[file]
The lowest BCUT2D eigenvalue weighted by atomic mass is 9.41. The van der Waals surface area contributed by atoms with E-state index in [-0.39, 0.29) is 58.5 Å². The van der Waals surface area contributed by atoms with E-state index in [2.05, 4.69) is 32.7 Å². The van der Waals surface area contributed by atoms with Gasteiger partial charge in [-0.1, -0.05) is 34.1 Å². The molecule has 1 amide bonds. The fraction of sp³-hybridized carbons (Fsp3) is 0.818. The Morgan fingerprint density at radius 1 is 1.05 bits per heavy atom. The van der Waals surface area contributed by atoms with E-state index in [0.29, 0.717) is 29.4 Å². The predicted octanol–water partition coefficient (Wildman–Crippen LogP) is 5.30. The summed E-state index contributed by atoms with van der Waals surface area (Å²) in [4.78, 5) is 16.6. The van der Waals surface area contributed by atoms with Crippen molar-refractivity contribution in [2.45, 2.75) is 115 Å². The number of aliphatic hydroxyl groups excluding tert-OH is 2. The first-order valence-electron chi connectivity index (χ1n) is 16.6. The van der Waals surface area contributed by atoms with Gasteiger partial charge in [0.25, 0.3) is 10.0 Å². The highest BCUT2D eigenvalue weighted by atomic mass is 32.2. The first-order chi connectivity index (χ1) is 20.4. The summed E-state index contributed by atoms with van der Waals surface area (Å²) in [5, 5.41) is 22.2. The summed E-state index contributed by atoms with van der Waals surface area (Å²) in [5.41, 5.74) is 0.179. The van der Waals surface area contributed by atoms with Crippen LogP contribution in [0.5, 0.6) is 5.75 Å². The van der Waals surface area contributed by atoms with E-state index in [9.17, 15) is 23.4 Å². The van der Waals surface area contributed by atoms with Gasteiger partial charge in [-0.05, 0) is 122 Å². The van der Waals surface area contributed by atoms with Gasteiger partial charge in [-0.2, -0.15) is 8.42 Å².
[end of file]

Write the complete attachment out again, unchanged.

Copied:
The lowest BCUT2D eigenvalue weighted by atomic mass is 9.41. The van der Waals surface area contributed by atoms with E-state index in [-0.39, 0.29) is 58.5 Å². The van der Waals surface area contributed by atoms with E-state index in [2.05, 4.69) is 32.7 Å². The van der Waals surface area contributed by atoms with Gasteiger partial charge in [-0.1, -0.05) is 34.1 Å². The molecule has 1 amide bonds. The fraction of sp³-hybridized carbons (Fsp3) is 0.818. The Morgan fingerprint density at radius 1 is 1.05 bits per heavy atom. The van der Waals surface area contributed by atoms with E-state index in [0.29, 0.717) is 29.4 Å². The predicted octanol–water partition coefficient (Wildman–Crippen LogP) is 5.30. The summed E-state index contributed by atoms with van der Waals surface area (Å²) in [4.78, 5) is 16.6. The van der Waals surface area contributed by atoms with Crippen molar-refractivity contribution in [2.45, 2.75) is 115 Å². The number of aliphatic hydroxyl groups excluding tert-OH is 2. The first-order valence-electron chi connectivity index (χ1n) is 16.6. The van der Waals surface area contributed by atoms with Gasteiger partial charge in [0.25, 0.3) is 10.0 Å². The highest BCUT2D eigenvalue weighted by atomic mass is 32.2. The first-order chi connectivity index (χ1) is 20.4. The summed E-state index contributed by atoms with van der Waals surface area (Å²) in [5, 5.41) is 22.2. The summed E-state index contributed by atoms with van der Waals surface area (Å²) in [5.41, 5.74) is 0.179. The van der Waals surface area contributed by atoms with Crippen LogP contribution in [0.5, 0.6) is 5.75 Å². The van der Waals surface area contributed by atoms with E-state index in [9.17, 15) is 23.4 Å². The van der Waals surface area contributed by atoms with Gasteiger partial charge in [-0.05, 0) is 122 Å². The van der Waals surface area contributed by atoms with Gasteiger partial charge in [-0.2, -0.15) is 8.42 Å².